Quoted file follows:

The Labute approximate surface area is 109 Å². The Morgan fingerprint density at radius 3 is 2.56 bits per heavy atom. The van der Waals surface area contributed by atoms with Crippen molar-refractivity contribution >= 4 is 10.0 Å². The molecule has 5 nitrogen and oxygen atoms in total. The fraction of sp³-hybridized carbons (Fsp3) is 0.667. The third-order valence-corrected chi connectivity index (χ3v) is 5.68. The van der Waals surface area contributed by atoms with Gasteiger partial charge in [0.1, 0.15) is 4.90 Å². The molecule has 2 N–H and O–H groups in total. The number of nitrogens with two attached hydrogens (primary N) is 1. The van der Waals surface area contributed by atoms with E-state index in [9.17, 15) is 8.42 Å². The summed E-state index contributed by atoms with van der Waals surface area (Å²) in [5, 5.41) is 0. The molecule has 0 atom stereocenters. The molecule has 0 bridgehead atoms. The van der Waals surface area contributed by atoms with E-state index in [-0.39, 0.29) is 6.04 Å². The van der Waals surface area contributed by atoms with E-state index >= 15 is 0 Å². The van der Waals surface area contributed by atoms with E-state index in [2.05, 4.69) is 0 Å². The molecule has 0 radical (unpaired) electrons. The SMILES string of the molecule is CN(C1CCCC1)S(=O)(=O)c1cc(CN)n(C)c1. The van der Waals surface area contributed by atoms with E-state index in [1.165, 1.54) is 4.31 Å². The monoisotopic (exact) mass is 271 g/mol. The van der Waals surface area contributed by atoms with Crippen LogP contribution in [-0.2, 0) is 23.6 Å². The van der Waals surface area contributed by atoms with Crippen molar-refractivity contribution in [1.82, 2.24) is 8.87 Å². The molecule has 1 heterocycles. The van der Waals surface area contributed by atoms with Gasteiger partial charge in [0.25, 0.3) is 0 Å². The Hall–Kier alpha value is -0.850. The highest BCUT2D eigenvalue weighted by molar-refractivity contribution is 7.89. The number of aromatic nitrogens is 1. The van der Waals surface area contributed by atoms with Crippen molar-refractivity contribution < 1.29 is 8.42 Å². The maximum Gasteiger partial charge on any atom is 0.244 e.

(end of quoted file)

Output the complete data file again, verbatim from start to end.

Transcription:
The Labute approximate surface area is 109 Å². The Morgan fingerprint density at radius 3 is 2.56 bits per heavy atom. The van der Waals surface area contributed by atoms with Crippen molar-refractivity contribution >= 4 is 10.0 Å². The molecule has 5 nitrogen and oxygen atoms in total. The fraction of sp³-hybridized carbons (Fsp3) is 0.667. The third-order valence-corrected chi connectivity index (χ3v) is 5.68. The van der Waals surface area contributed by atoms with Gasteiger partial charge in [0.1, 0.15) is 4.90 Å². The molecule has 2 N–H and O–H groups in total. The number of nitrogens with two attached hydrogens (primary N) is 1. The van der Waals surface area contributed by atoms with E-state index in [9.17, 15) is 8.42 Å². The summed E-state index contributed by atoms with van der Waals surface area (Å²) in [5, 5.41) is 0. The molecule has 0 atom stereocenters. The molecule has 0 bridgehead atoms. The van der Waals surface area contributed by atoms with E-state index in [-0.39, 0.29) is 6.04 Å². The van der Waals surface area contributed by atoms with E-state index >= 15 is 0 Å². The van der Waals surface area contributed by atoms with E-state index in [2.05, 4.69) is 0 Å². The molecule has 0 radical (unpaired) electrons. The SMILES string of the molecule is CN(C1CCCC1)S(=O)(=O)c1cc(CN)n(C)c1. The van der Waals surface area contributed by atoms with E-state index in [1.165, 1.54) is 4.31 Å². The monoisotopic (exact) mass is 271 g/mol. The van der Waals surface area contributed by atoms with Crippen LogP contribution in [-0.2, 0) is 23.6 Å². The van der Waals surface area contributed by atoms with Crippen molar-refractivity contribution in [1.82, 2.24) is 8.87 Å². The molecule has 1 heterocycles. The van der Waals surface area contributed by atoms with Gasteiger partial charge in [0.25, 0.3) is 0 Å². The Hall–Kier alpha value is -0.850. The highest BCUT2D eigenvalue weighted by molar-refractivity contribution is 7.89. The number of aromatic nitrogens is 1. The van der Waals surface area contributed by atoms with Crippen molar-refractivity contribution < 1.29 is 8.42 Å². The maximum Gasteiger partial charge on any atom is 0.244 e.